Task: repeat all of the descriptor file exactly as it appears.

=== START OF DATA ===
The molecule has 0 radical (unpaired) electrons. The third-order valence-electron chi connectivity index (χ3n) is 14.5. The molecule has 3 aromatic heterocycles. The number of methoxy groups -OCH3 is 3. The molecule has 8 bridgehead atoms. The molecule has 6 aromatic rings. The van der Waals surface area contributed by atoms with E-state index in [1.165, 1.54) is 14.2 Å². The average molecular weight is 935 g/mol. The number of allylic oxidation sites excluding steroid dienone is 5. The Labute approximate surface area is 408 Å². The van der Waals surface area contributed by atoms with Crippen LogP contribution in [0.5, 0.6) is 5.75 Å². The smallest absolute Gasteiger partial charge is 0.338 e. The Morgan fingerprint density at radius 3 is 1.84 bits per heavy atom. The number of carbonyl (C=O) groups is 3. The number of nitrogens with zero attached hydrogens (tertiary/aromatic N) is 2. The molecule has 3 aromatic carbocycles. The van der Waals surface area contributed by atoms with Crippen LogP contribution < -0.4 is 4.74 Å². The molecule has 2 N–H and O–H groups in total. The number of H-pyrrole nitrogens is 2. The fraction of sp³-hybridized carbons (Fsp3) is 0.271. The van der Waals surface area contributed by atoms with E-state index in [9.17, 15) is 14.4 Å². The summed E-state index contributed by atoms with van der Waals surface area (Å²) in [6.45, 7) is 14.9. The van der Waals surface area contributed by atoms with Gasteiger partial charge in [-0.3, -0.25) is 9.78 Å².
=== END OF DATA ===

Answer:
The molecule has 0 radical (unpaired) electrons. The third-order valence-electron chi connectivity index (χ3n) is 14.5. The molecule has 3 aromatic heterocycles. The number of methoxy groups -OCH3 is 3. The molecule has 8 bridgehead atoms. The molecule has 6 aromatic rings. The van der Waals surface area contributed by atoms with E-state index in [1.165, 1.54) is 14.2 Å². The average molecular weight is 935 g/mol. The number of allylic oxidation sites excluding steroid dienone is 5. The Labute approximate surface area is 408 Å². The van der Waals surface area contributed by atoms with Crippen LogP contribution in [0.5, 0.6) is 5.75 Å². The smallest absolute Gasteiger partial charge is 0.338 e. The Morgan fingerprint density at radius 3 is 1.84 bits per heavy atom. The number of carbonyl (C=O) groups is 3. The number of nitrogens with zero attached hydrogens (tertiary/aromatic N) is 2. The molecule has 3 aromatic carbocycles. The van der Waals surface area contributed by atoms with Crippen LogP contribution < -0.4 is 4.74 Å². The molecule has 2 N–H and O–H groups in total. The number of H-pyrrole nitrogens is 2. The fraction of sp³-hybridized carbons (Fsp3) is 0.271. The van der Waals surface area contributed by atoms with E-state index in [9.17, 15) is 14.4 Å². The summed E-state index contributed by atoms with van der Waals surface area (Å²) in [6.45, 7) is 14.9. The van der Waals surface area contributed by atoms with Gasteiger partial charge in [-0.3, -0.25) is 9.78 Å².